PRAGUE, June 5, 2010 -- It's a rare event when a European country issues a postage stamp commemorating oriental carpets.
But this year the Czech Republic has issued two.
The pair of stamps depicts 19th century Karabakhs, from the Caucasus area of the same name.
One stamp (above) shows a Chelaberd.
The Czech post office described it this way:
"Chelaberd is the best known carpet pattern woven in Karabakh. It is also known by an older designation, Eagle Kazak, which comes from interpreting its main motif – a large, medieval-looking medallion radiating beams – as a two-headed eagle. The oldest carpets of this type have an almost square format, a single dominant medallion, and an unusually expressive bright coloring. It is to this small group of carpets that the piece depicted on the stamp belongs."
The second stamp shows a Kasim Usak.
Here is the accompanying description:
"Kasim Usak carpets are considered by professionals and amateurs alike to be Karabakh carpets from the Trans-Caucasus. Nagorno-Karabakh is a mountainous land located in western Azerbaijan not far from the Armenian border. Individual types of Karabakh carpets are named according to their village of origin. As with other Karabakh carpets, Kasim Usaks are notable for bright coloring, typically flowered borders, and large geometric forms in the center field. The Kasim Usak shown on this stamp is from the 19th century."
The stamps, which were issued in April, are a reminder of the rich collections of Caucasian carpets held by the Czech National Gallery and the National Museum and the importance both curators and the public put upon them.
Most of the Caucasians in the collections are village and city weavings from 1850 to 1910 and they were the object of a major exhibit in Prague in 2007.
The exhibit, which also included carpets in private collections, was accompanied by a book, 'Caucasian Carpets,' describing the exhibited pieces and the history of Caucasian carpets overall.
Since then, some of the Caucasians have also been presented in other periodic exhibits of carpets from Czech museums' and castles.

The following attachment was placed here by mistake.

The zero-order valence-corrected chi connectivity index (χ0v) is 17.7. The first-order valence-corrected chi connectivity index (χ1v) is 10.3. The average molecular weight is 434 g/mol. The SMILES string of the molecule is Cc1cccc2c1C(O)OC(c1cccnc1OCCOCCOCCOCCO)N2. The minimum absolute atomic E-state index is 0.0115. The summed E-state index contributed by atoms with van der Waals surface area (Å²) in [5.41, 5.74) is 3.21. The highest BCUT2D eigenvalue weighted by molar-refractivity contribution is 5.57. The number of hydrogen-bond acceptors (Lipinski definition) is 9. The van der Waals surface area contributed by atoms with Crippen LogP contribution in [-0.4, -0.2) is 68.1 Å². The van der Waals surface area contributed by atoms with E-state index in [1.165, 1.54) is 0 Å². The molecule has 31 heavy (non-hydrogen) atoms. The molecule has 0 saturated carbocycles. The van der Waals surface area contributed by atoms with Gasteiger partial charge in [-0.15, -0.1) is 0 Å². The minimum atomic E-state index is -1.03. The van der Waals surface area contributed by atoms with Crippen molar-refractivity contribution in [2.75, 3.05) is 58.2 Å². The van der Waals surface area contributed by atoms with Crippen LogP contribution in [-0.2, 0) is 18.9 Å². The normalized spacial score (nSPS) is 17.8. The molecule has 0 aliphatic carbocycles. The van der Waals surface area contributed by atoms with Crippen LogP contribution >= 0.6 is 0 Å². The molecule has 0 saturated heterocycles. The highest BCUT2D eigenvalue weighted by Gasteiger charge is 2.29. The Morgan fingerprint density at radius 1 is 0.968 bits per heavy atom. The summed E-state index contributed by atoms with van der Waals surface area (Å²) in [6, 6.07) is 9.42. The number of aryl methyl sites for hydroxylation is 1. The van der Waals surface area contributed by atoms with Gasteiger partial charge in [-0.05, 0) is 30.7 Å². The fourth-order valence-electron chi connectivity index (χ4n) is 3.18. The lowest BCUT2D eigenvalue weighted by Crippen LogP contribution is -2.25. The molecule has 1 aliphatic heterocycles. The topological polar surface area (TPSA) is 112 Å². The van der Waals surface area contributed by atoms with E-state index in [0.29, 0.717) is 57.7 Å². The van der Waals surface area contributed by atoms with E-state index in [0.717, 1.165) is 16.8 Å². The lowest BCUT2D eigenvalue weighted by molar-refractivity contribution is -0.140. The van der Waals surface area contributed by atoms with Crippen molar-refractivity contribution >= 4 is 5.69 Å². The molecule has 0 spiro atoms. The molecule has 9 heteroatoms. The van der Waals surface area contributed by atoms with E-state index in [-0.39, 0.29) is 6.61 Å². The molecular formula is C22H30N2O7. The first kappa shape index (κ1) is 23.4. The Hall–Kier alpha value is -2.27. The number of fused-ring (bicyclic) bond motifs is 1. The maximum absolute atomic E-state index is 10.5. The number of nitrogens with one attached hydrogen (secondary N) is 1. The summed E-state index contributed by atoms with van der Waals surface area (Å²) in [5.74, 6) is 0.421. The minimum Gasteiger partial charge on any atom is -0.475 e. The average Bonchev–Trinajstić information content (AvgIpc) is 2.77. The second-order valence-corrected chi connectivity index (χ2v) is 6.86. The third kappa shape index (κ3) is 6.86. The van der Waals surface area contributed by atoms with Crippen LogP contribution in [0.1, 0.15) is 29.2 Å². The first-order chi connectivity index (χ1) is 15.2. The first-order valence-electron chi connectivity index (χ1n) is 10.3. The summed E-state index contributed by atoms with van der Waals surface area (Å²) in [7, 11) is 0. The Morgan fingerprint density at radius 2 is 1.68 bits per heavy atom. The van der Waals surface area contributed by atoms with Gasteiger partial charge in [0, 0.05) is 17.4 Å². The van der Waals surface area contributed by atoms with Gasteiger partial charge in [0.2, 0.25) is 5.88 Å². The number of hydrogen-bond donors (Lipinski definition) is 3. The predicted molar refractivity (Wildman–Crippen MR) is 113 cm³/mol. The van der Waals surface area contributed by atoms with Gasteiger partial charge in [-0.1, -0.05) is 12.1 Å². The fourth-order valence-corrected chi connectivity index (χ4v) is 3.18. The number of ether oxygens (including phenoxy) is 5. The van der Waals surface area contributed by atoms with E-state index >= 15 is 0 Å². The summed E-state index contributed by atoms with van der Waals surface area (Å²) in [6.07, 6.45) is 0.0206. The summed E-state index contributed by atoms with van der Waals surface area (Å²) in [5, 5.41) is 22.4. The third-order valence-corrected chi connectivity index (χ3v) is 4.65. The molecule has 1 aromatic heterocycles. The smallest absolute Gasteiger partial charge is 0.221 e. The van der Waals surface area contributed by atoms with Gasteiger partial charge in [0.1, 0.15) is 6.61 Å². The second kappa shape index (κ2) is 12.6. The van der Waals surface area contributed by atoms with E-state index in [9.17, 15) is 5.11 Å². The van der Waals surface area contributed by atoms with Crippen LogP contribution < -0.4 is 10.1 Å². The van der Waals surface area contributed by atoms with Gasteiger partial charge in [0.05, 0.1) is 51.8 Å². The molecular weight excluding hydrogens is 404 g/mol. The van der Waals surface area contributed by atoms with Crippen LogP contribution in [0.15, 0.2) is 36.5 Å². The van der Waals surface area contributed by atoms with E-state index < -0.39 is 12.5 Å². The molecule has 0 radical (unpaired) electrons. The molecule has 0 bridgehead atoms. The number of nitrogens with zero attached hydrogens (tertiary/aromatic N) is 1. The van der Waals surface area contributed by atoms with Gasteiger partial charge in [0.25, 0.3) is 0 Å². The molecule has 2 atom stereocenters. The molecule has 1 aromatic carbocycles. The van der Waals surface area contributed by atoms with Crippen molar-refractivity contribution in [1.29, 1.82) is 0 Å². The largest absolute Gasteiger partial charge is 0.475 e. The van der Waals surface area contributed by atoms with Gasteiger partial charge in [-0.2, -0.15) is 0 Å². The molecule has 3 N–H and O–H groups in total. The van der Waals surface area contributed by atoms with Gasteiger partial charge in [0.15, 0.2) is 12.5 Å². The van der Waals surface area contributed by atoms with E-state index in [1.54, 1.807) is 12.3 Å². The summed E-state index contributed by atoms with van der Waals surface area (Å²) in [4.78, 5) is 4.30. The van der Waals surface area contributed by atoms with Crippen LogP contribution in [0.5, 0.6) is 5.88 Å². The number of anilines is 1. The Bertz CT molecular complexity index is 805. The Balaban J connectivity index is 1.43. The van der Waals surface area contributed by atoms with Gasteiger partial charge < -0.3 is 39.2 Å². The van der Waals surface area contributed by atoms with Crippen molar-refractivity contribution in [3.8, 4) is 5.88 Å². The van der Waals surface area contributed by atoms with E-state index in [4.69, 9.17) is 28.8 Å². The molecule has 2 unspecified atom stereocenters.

What the stamps don't tell is the interesting story of how many of the Caucasians came to the museum collections.
And that, in part, is the story of how oriental carpets once played an important role in art schools in the 19th century throughout Europe, only later to be relegated to Asian Art and ethnographic museums as fashions changed.
The Chelaberd on the stamp above, for example, was purchased in Vienna as early as 1886 by the Museum of Decorative Arts in Prague. It -- along with fabrics and other oriental handicrafts – was part of the study collection the museum maintains for students in applied arts schools.
When the carpet was purchased, Orientalism was at its height across Europe and design students regularly and systematically explored oriental patterns for inspirations.
Just how systematically can be judged by the contents of one of the design bibles for English-speaking students at the time: Owen Jones' "The Grammar of Ornament." Published in 1856 and included some 100 full-color plates of designs ranging from Greek, to Roman, to Byzantine, to Moorish, to Egyptian, to Persian, to Indian to Chinese.
The image shown here is of one of the Persian plates.
Students in other parts of Europe had access to similar archives of material carefully collected by their art school faculties.